Digital Preservation is a CINCH

The following is guest post from Amy Rudersdorf, Director, Digital Information Management Program at the State Library of North Carolina.

We’ve got high hopes . . .
Just what makes that little ole ant
Think he’ll move that rubber tree plant?
Anyone knows an ant can’t
Move a rubber tree plant

But he’s got high hopes, he’s got high hopes
He’s got high apple pie in the sky hopes…
–Lyrics for “High Hopes” were written by Sammy Cahn with music by Jimmy Van Heu

An automated ingest process for born-digital publications of and by North Carolina state government has seemed completely outside the realm of possibility for the small staff at the State Library, employed to fulfill a legal mandate to preserve these important documents. It was, if you will, our rubber tree plant. It would have remained so, too, without the 2011 IMLS Sparks! Ignition grant that enabled us to dedicate staff, work with a contractor, and obtain resources to make our apple pie hopes a reality in the form of our Capture, Ingest, and Checksum tool.

Back Lit Rubber Tree Plant - Vertical, by Bill Gracey, on Flickr

Back Lit Rubber Tree Plant - Vertical, by Bill Gracey, on Flickr

So, what does CINCH do and why should your institution care? At a basic level, CINCH is a series of micro-services that are designed to locate targeted files on the internet and download them in a “preservation-ready state.” This includes maintaining the files’ integrity by running checksums throughout the process, virus checking, and enhancing the files’ context with automated metadata extraction.

Think of CINCH as an assembly line, with a series of deliberate actions being performed on a single file in progression (although, in reality, CINCH can process up to 4,500 of files per batch). At each step, CINCH attempts to perform a desired action. Whether successful or not, each action and its result is recorded for the user’s review. The final outcome is a zipped file that contains the original files targeted by the user, their associated metadata, and an audit trail document outlining every action taken upon the files.

Users upload a manifest containing their list of targeted files, which can consist of any combination of up to 11 different file types (.csv, .doc, .docx, .gif, .pdf, .png, .ppt, .pptx, .txt, .xls, .xlsx). Micro-services are first performed on the remote files: hashing, file duplication check, file type verification, assessing filenames for uniqueness and evaluating file sizes. Files are then downloaded to the server where the next series of micro-processes are run: virus scan (and immediate deletion if something sinister is detected), verification that the last modified date has not changed on download, checksum hash, de-duping based on filename and checksum, and metadata extraction. The files, along with the metadata and any error reports, are then packaged for download. Finally, users receive an email alert that their files have been fully processed and they have up to 30 days to download their package for local ingest.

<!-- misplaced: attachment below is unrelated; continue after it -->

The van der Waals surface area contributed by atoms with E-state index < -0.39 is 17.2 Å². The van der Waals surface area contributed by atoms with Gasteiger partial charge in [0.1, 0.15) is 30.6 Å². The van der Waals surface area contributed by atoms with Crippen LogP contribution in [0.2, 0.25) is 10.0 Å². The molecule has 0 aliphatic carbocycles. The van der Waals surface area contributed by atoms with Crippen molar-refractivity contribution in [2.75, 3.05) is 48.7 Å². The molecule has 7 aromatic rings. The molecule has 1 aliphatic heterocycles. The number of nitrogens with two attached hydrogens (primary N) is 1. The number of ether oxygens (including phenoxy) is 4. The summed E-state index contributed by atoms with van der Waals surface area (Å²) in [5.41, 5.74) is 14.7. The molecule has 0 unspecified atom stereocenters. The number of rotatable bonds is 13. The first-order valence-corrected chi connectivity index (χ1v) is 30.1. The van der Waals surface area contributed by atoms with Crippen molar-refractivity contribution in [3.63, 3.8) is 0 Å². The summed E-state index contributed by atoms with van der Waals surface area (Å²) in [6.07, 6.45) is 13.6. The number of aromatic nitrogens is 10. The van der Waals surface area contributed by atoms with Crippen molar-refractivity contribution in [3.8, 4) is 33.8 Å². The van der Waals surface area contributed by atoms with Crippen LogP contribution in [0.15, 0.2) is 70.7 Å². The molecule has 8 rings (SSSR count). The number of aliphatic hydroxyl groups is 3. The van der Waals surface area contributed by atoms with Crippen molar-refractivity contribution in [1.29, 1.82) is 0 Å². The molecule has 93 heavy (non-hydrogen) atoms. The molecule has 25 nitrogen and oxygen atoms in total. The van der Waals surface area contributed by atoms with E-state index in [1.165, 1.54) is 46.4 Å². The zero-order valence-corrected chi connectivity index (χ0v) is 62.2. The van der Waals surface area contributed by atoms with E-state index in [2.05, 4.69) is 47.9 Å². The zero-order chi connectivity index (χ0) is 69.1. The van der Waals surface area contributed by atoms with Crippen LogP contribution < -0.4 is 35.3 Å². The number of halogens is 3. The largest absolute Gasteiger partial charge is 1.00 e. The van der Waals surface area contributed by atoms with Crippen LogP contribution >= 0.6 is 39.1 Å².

The beta version of the software is free for download and local install from github.  A stable downloadable release, as well as a hosted version for any North Carolina institution’s use, will be available in August 2012.

Here at the State Library, we’re feeling pretty confident that CINCH has met that huge goal we set for ourselves last year – to push our rubber tree a step or two forward. And, we hope that with this tool, other small and mid-sized institutions will be able to share our sentiment that digital preservation isn’t quite so “apple pie in the sky.”

Thanks to IMLS, our funder, and to our project partners: State Archives of North Carolina, North Carolina Libraries for Virtual Education (NC LIVE), Elon University’s Belk Library, and the J. Murrey Atkins Library at the University of North Carolina at Charlotte.

 

One Comment

  1. Walker Sampson
    June 11, 2012 at 10:47 am

    This is great Amy. I’m looking forward to checking it out soon. Congrats on the grant and CINCH!

Add a Comment

This blog is governed by the general rules of respectful civil discourse. You are fully responsible for everything that you post. The content of all comments is released into the public domain unless clearly stated otherwise. The Library of Congress does not control the content posted. Nevertheless, the Library of Congress may monitor any user-generated content as it chooses and reserves the right to remove content for any reason whatever, without consent. Gratuitous links to sites are viewed as spam and may result in removed comments. We further reserve the right, in our sole discretion, to remove a user's privilege to post content on the Library site. Read our Comment and Posting Policy.

Required fields are indicated with an * asterisk.